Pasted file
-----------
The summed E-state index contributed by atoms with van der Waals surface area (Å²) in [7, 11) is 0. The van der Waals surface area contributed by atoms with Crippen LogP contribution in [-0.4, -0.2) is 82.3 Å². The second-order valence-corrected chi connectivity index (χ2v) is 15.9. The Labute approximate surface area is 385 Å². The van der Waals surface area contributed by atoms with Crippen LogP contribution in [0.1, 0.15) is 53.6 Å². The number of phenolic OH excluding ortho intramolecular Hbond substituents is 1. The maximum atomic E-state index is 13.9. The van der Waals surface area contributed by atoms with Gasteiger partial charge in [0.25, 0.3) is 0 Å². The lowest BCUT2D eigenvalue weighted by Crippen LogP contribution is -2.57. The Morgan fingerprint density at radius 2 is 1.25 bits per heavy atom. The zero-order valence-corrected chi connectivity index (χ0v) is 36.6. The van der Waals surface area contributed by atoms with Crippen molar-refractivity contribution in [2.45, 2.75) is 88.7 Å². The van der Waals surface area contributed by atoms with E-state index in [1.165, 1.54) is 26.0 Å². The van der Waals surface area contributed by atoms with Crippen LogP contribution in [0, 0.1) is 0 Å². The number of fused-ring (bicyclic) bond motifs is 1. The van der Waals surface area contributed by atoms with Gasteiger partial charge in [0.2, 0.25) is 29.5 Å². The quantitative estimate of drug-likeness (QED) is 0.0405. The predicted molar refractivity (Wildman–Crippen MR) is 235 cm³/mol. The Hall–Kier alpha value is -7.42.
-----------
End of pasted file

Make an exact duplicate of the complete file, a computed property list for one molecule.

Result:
The summed E-state index contributed by atoms with van der Waals surface area (Å²) in [7, 11) is 0. The van der Waals surface area contributed by atoms with Crippen LogP contribution in [-0.4, -0.2) is 82.3 Å². The second-order valence-corrected chi connectivity index (χ2v) is 15.9. The Labute approximate surface area is 385 Å². The van der Waals surface area contributed by atoms with Crippen LogP contribution in [0.1, 0.15) is 53.6 Å². The number of phenolic OH excluding ortho intramolecular Hbond substituents is 1. The maximum atomic E-state index is 13.9. The van der Waals surface area contributed by atoms with Gasteiger partial charge in [0.25, 0.3) is 0 Å². The lowest BCUT2D eigenvalue weighted by Crippen LogP contribution is -2.57. The Morgan fingerprint density at radius 2 is 1.25 bits per heavy atom. The zero-order valence-corrected chi connectivity index (χ0v) is 36.6. The van der Waals surface area contributed by atoms with Crippen molar-refractivity contribution in [2.45, 2.75) is 88.7 Å². The van der Waals surface area contributed by atoms with E-state index in [1.165, 1.54) is 26.0 Å². The van der Waals surface area contributed by atoms with Crippen LogP contribution in [0, 0.1) is 0 Å². The number of fused-ring (bicyclic) bond motifs is 1. The van der Waals surface area contributed by atoms with Gasteiger partial charge in [0.2, 0.25) is 29.5 Å². The quantitative estimate of drug-likeness (QED) is 0.0405. The predicted molar refractivity (Wildman–Crippen MR) is 235 cm³/mol. The Hall–Kier alpha value is -7.42.